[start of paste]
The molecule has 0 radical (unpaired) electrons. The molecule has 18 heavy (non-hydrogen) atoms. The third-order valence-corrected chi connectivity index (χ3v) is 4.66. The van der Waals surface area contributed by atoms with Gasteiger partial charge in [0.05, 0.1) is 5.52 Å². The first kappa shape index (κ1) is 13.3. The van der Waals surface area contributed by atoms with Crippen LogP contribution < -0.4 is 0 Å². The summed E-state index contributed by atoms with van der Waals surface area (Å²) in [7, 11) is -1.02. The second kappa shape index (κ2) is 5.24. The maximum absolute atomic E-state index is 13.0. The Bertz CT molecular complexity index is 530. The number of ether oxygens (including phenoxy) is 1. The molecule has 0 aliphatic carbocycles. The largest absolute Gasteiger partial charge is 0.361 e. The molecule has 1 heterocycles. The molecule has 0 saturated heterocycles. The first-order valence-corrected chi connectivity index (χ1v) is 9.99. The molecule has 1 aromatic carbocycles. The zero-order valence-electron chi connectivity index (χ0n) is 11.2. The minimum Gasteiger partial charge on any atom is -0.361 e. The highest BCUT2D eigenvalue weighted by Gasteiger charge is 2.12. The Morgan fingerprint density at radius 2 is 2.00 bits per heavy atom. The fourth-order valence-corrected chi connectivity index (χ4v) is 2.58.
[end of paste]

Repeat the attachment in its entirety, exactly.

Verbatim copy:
The molecule has 0 radical (unpaired) electrons. The molecule has 18 heavy (non-hydrogen) atoms. The third-order valence-corrected chi connectivity index (χ3v) is 4.66. The van der Waals surface area contributed by atoms with Gasteiger partial charge in [0.05, 0.1) is 5.52 Å². The first kappa shape index (κ1) is 13.3. The van der Waals surface area contributed by atoms with Crippen LogP contribution < -0.4 is 0 Å². The summed E-state index contributed by atoms with van der Waals surface area (Å²) in [7, 11) is -1.02. The second kappa shape index (κ2) is 5.24. The maximum absolute atomic E-state index is 13.0. The Bertz CT molecular complexity index is 530. The number of ether oxygens (including phenoxy) is 1. The molecule has 0 aliphatic carbocycles. The largest absolute Gasteiger partial charge is 0.361 e. The molecule has 1 heterocycles. The molecule has 0 saturated heterocycles. The first-order valence-corrected chi connectivity index (χ1v) is 9.99. The molecule has 1 aromatic carbocycles. The zero-order valence-electron chi connectivity index (χ0n) is 11.2. The minimum Gasteiger partial charge on any atom is -0.361 e. The highest BCUT2D eigenvalue weighted by Gasteiger charge is 2.12. The Morgan fingerprint density at radius 2 is 2.00 bits per heavy atom. The fourth-order valence-corrected chi connectivity index (χ4v) is 2.58.